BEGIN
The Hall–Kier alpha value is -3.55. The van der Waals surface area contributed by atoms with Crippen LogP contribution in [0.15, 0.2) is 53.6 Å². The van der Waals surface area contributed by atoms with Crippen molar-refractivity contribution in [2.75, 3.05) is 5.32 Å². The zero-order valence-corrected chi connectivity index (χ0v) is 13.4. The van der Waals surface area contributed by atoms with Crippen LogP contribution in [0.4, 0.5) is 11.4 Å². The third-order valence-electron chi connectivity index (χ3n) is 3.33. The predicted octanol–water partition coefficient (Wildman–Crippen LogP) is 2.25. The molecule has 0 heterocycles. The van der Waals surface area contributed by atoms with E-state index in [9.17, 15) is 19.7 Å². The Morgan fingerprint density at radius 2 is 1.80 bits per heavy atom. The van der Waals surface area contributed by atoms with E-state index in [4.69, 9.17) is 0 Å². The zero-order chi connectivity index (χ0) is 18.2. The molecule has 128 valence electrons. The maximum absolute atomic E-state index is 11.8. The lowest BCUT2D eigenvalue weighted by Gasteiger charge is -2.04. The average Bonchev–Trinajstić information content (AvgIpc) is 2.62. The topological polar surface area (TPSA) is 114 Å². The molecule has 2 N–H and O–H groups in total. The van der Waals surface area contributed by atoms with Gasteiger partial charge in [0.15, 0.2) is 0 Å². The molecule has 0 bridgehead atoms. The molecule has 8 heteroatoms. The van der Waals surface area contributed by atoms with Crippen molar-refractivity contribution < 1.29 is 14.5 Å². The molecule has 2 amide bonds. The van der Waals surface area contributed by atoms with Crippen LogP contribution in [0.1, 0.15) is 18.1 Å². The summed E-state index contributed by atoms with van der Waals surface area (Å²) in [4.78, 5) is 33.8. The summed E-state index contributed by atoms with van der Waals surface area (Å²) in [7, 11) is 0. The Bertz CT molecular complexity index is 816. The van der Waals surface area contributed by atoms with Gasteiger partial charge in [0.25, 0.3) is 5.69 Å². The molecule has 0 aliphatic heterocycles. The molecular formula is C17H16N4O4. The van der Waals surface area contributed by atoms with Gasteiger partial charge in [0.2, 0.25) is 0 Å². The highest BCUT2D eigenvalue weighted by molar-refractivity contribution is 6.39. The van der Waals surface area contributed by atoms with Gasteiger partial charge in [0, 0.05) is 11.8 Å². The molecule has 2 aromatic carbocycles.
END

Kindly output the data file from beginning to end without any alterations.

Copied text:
The Hall–Kier alpha value is -3.55. The van der Waals surface area contributed by atoms with Crippen LogP contribution in [0.15, 0.2) is 53.6 Å². The van der Waals surface area contributed by atoms with Crippen molar-refractivity contribution in [2.75, 3.05) is 5.32 Å². The zero-order valence-corrected chi connectivity index (χ0v) is 13.4. The van der Waals surface area contributed by atoms with Crippen LogP contribution in [0.4, 0.5) is 11.4 Å². The third-order valence-electron chi connectivity index (χ3n) is 3.33. The predicted octanol–water partition coefficient (Wildman–Crippen LogP) is 2.25. The molecule has 0 heterocycles. The van der Waals surface area contributed by atoms with E-state index in [9.17, 15) is 19.7 Å². The Morgan fingerprint density at radius 2 is 1.80 bits per heavy atom. The van der Waals surface area contributed by atoms with E-state index in [4.69, 9.17) is 0 Å². The zero-order chi connectivity index (χ0) is 18.2. The molecule has 128 valence electrons. The maximum absolute atomic E-state index is 11.8. The lowest BCUT2D eigenvalue weighted by Gasteiger charge is -2.04. The average Bonchev–Trinajstić information content (AvgIpc) is 2.62. The topological polar surface area (TPSA) is 114 Å². The molecule has 2 N–H and O–H groups in total. The van der Waals surface area contributed by atoms with Gasteiger partial charge in [0.15, 0.2) is 0 Å². The molecule has 0 bridgehead atoms. The molecule has 8 heteroatoms. The van der Waals surface area contributed by atoms with Crippen molar-refractivity contribution < 1.29 is 14.5 Å². The molecule has 2 amide bonds. The van der Waals surface area contributed by atoms with Crippen LogP contribution in [0.1, 0.15) is 18.1 Å². The summed E-state index contributed by atoms with van der Waals surface area (Å²) in [4.78, 5) is 33.8. The summed E-state index contributed by atoms with van der Waals surface area (Å²) in [7, 11) is 0. The Bertz CT molecular complexity index is 816. The van der Waals surface area contributed by atoms with Gasteiger partial charge in [0.25, 0.3) is 5.69 Å². The molecule has 0 aliphatic heterocycles. The molecular formula is C17H16N4O4. The van der Waals surface area contributed by atoms with Gasteiger partial charge in [0.2, 0.25) is 0 Å². The highest BCUT2D eigenvalue weighted by molar-refractivity contribution is 6.39. The van der Waals surface area contributed by atoms with Gasteiger partial charge in [0, 0.05) is 11.8 Å². The molecule has 2 aromatic carbocycles.